9 thoughts on “ Virtue

  1. People’s virtues are a subset of their good qualities. They are not innate, like eyesight, but are acquired by practice and lost by disuse. They are abiding states, and they thus differ from momentary passions such as anger and pity. Virtue s are states of.
  2. Virtue definition: Virtue is thinking and doing what is right and avoiding what is wrong. | Meaning, pronunciation, translations and examples.
  3. Feb 03,  · Alphabet is the last criteria. The priority is, AFAIK: "Earning" virtue. Lowest ranked slotted virtue If more than one slotted is at that rank, (i.e. 3 slotted at 61, two at 60), it chooses leftmost.
  4. 1. virtue - the quality of doing what is right and avoiding what is wrong moral excellence, virtuousness good, goodness - moral excellence or admirableness; "there is much good to be found in people".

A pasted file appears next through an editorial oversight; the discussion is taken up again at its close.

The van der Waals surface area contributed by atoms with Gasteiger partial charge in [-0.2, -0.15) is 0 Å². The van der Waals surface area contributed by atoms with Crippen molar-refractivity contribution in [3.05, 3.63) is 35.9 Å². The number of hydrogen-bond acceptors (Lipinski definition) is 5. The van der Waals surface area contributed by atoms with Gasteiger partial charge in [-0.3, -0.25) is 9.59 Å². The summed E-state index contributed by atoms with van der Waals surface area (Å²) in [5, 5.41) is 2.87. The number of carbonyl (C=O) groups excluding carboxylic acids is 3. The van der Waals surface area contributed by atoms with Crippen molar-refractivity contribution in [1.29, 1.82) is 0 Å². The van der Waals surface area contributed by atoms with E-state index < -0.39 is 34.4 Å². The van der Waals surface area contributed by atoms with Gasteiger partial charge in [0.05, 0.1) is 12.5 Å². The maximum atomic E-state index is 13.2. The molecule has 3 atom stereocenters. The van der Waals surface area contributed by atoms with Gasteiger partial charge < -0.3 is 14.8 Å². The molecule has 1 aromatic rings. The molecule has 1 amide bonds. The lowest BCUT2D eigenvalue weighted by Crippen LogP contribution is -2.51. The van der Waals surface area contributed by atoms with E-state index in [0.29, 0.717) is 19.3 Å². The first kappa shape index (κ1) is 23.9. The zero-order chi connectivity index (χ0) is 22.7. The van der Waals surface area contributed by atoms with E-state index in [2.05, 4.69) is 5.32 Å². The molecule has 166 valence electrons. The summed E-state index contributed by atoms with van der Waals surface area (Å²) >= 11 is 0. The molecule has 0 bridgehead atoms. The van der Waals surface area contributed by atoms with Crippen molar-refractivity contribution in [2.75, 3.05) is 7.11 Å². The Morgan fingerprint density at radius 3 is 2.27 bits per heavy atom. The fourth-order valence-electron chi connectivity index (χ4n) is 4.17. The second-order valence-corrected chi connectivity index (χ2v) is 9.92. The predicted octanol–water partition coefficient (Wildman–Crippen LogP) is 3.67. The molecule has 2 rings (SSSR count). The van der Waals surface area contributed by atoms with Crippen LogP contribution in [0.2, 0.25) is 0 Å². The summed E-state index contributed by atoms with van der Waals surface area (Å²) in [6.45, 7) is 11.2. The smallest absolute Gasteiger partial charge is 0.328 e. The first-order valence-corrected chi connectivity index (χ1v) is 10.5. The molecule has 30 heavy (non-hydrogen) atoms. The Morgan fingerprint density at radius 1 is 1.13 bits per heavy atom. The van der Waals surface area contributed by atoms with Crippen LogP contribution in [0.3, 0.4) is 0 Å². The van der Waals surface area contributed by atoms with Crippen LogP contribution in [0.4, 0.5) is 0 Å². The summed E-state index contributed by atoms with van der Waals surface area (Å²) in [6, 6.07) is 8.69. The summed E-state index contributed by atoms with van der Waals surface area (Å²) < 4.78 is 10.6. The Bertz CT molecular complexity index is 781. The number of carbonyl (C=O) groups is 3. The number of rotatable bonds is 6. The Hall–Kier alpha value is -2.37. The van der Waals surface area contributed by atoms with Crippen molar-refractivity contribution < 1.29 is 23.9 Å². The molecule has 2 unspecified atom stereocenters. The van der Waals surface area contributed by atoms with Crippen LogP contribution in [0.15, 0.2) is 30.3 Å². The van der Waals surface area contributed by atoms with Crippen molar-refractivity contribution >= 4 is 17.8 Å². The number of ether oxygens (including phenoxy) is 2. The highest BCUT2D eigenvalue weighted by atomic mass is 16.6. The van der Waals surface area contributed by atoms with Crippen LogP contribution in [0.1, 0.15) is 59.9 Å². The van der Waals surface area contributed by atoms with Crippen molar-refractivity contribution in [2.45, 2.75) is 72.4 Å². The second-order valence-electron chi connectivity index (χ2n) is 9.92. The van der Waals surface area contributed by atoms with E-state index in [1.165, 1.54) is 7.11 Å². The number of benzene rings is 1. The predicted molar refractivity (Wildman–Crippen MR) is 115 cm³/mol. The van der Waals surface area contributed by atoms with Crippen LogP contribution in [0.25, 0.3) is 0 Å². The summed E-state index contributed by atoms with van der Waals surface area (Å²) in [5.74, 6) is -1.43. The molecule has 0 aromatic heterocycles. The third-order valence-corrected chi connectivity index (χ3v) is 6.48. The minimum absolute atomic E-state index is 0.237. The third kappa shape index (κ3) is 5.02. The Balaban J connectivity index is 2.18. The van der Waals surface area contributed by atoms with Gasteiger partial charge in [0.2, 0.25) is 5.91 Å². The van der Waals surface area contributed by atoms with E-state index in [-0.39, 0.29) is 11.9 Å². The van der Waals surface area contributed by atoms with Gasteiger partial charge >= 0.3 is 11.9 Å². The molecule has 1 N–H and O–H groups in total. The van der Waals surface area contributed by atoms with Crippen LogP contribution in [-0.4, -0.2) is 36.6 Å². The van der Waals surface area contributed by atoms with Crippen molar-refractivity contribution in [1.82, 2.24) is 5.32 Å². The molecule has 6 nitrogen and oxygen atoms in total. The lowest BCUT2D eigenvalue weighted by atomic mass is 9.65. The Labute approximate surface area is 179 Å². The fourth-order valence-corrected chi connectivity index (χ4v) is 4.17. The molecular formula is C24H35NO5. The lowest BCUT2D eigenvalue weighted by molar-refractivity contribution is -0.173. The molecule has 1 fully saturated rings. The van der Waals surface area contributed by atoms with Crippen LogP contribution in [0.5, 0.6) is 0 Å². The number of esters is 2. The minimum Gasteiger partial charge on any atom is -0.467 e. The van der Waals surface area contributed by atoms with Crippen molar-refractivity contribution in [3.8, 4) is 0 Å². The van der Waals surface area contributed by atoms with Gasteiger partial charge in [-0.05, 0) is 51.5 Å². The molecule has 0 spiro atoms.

5. Phasellus porta, nibh quis viverra posuere, lectus dui consectetur purus, in placerat nisi orci eget dui. Fusce cursus sapien urna, at sollicitudin sapien sagittis non.
  6. Synonyms & Antonyms of virtue 1 a quality that gives something special worth the virtue of wool as a clothing material is that it can provide insulation from the cold even when wet Synonyms for virtue.
  7. Oct 25,  · Directed by Edward Buzzell. With Carole Lombard, Pat O'Brien, Mayo Methot, Jack La Rue. A relationship gradually develops between a savvy New York street girl and a good-hearted cab driver, but other matters keep getting in their way, including financial problems and a murder/10().
  8. Virtue, by definition, is the moral excellence of a person. Morally excellent people have a character made-up of virtues valued as good. They are honest, respectful, courageous, forgiving, and kind, for example. They do the right thing, and don’t bend to impulses, urges or desires, but act according to values and principles.
  9. Virtue is the quality of being morally good. If you're writing a screenplay and you want it to be a real tearjerker, make sure your hero is full of virtue. The word virtue comes from the Latin root vir, for man. At first virtue meant manliness or valor, but over time it settled into the sense of moral excellence.

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